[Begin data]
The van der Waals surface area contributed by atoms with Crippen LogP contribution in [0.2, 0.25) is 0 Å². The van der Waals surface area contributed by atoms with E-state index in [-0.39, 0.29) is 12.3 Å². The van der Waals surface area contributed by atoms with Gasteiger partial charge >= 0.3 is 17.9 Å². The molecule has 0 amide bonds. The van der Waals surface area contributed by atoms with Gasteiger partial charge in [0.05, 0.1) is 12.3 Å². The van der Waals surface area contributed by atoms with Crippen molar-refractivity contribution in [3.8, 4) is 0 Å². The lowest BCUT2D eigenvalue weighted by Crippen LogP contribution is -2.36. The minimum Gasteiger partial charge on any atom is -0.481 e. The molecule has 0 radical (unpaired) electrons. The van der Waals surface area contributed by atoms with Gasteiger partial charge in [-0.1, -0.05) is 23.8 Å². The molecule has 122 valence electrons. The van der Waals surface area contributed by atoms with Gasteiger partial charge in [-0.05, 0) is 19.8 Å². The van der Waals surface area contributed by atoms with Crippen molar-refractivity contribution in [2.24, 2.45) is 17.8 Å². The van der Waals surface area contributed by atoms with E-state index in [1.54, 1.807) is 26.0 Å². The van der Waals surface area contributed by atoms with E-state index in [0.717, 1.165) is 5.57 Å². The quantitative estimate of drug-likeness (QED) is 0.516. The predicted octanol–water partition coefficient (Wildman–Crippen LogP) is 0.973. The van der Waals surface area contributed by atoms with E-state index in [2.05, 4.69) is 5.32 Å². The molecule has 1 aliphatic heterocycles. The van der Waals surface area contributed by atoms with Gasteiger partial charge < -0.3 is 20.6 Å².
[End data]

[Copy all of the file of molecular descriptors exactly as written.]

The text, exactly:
The van der Waals surface area contributed by atoms with Crippen LogP contribution in [0.2, 0.25) is 0 Å². The van der Waals surface area contributed by atoms with E-state index in [-0.39, 0.29) is 12.3 Å². The van der Waals surface area contributed by atoms with Gasteiger partial charge >= 0.3 is 17.9 Å². The molecule has 0 amide bonds. The van der Waals surface area contributed by atoms with Gasteiger partial charge in [0.05, 0.1) is 12.3 Å². The van der Waals surface area contributed by atoms with Crippen molar-refractivity contribution in [3.8, 4) is 0 Å². The lowest BCUT2D eigenvalue weighted by Crippen LogP contribution is -2.36. The minimum Gasteiger partial charge on any atom is -0.481 e. The molecule has 0 radical (unpaired) electrons. The van der Waals surface area contributed by atoms with Gasteiger partial charge in [-0.1, -0.05) is 23.8 Å². The molecule has 122 valence electrons. The van der Waals surface area contributed by atoms with Gasteiger partial charge in [-0.05, 0) is 19.8 Å². The van der Waals surface area contributed by atoms with Crippen molar-refractivity contribution in [2.24, 2.45) is 17.8 Å². The van der Waals surface area contributed by atoms with E-state index in [1.54, 1.807) is 26.0 Å². The van der Waals surface area contributed by atoms with E-state index in [0.717, 1.165) is 5.57 Å². The quantitative estimate of drug-likeness (QED) is 0.516. The predicted octanol–water partition coefficient (Wildman–Crippen LogP) is 0.973. The van der Waals surface area contributed by atoms with E-state index in [2.05, 4.69) is 5.32 Å². The molecule has 1 aliphatic heterocycles. The van der Waals surface area contributed by atoms with Gasteiger partial charge < -0.3 is 20.6 Å².